A recommendation has been made by a NHS watchdog for people to keep their waistline measurement at less than half their height, to help keep health problems at bay.
For the first time, the National Institute for Health and Care Excellence (Nice) says adults with a body mass index (BMI) under 35 should measure their own waist-to-height ratio as part of wider plans to tackle obesity.
A BMI of 18 to 25 is considered a healthy weight, 25 to 30 is overweight, and over 30 is obese.
Nice said that by using a waist-to-height ratio, together with BMI, people can work out whether they are carrying excess fat around their middle, which is known to push up the risk of type 2 diabetes, high blood pressure and heart disease.
Anyone wishing to find out their waist to height ratio can use an online calculator or could ask a health professional to work it out for them.
As an example, a 5ft 4in female with waist circumference of 29in would have a healthy ratio, but 32in would push them into the unhealthy range.
Meanwhile, a man who is 5ft 10in would be at increased health risks with a 36in waist.
The guideline says a healthy waist to height ratio is 0.4 to 0.49, indicating no increased health risks.
A ratio of 0.5 to 0.59 puts people at increased risk of health issues, while 0.6 or more puts them at the highest risk of health problems.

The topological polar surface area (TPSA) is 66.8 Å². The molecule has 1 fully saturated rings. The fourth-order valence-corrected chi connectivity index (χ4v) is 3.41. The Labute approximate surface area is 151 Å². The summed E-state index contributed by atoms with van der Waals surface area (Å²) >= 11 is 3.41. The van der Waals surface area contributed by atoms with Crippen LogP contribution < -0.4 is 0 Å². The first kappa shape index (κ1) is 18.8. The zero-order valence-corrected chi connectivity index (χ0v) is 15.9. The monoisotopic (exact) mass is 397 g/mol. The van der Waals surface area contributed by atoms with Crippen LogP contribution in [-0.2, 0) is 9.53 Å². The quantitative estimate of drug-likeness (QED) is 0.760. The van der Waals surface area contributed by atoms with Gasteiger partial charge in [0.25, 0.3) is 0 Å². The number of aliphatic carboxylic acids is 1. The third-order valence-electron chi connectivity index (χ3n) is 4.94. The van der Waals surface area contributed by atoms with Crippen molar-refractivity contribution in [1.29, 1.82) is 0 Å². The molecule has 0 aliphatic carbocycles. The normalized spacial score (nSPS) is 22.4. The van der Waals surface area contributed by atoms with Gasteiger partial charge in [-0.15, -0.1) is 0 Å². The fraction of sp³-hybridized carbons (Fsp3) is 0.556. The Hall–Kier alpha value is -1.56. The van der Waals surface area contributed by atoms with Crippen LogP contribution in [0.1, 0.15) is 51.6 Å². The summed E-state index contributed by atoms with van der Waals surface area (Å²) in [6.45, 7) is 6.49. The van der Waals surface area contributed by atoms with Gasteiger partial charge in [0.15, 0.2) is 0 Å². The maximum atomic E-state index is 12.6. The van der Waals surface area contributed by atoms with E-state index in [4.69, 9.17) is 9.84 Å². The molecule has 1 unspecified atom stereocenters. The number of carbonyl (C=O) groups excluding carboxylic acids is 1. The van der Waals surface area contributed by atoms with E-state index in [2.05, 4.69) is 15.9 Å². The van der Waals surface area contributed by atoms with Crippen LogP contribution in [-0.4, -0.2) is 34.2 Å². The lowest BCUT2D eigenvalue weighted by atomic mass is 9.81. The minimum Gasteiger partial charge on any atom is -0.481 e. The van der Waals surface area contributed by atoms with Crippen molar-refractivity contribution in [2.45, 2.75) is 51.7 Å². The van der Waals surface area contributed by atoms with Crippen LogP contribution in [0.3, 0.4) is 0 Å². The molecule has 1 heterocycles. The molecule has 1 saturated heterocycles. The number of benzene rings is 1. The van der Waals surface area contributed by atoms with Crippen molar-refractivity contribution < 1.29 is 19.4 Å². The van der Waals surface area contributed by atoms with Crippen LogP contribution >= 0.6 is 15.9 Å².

The guideline recommends, in line with international guidance, using lower BMI thresholds for overweight and obesity for people from south Asian, Chinese, other Asian, Middle Eastern, black African, or African-Caribbean backgrounds.
These groups are more prone to carrying weight around their middle and have higher health risks at lower BMIs.
It also sets out ways to assess childhood obesity and says tailored plans should be considered for children with a high BMI or a waist-to-height ratio above 0.5.
Dr Paul Chrisp of Nice said: “Our updated draft guideline offers people a simple and effective way of measuring their weight so they can understand the factors that could impact on their health and take action to address them.
“Our committee found that a clear benefit of using the waist-to-height ratio is that people can easily measure it themselves, interpret the results, and seek medical advice if they are at increased health risk.”
The draft guidance is subject to consultation.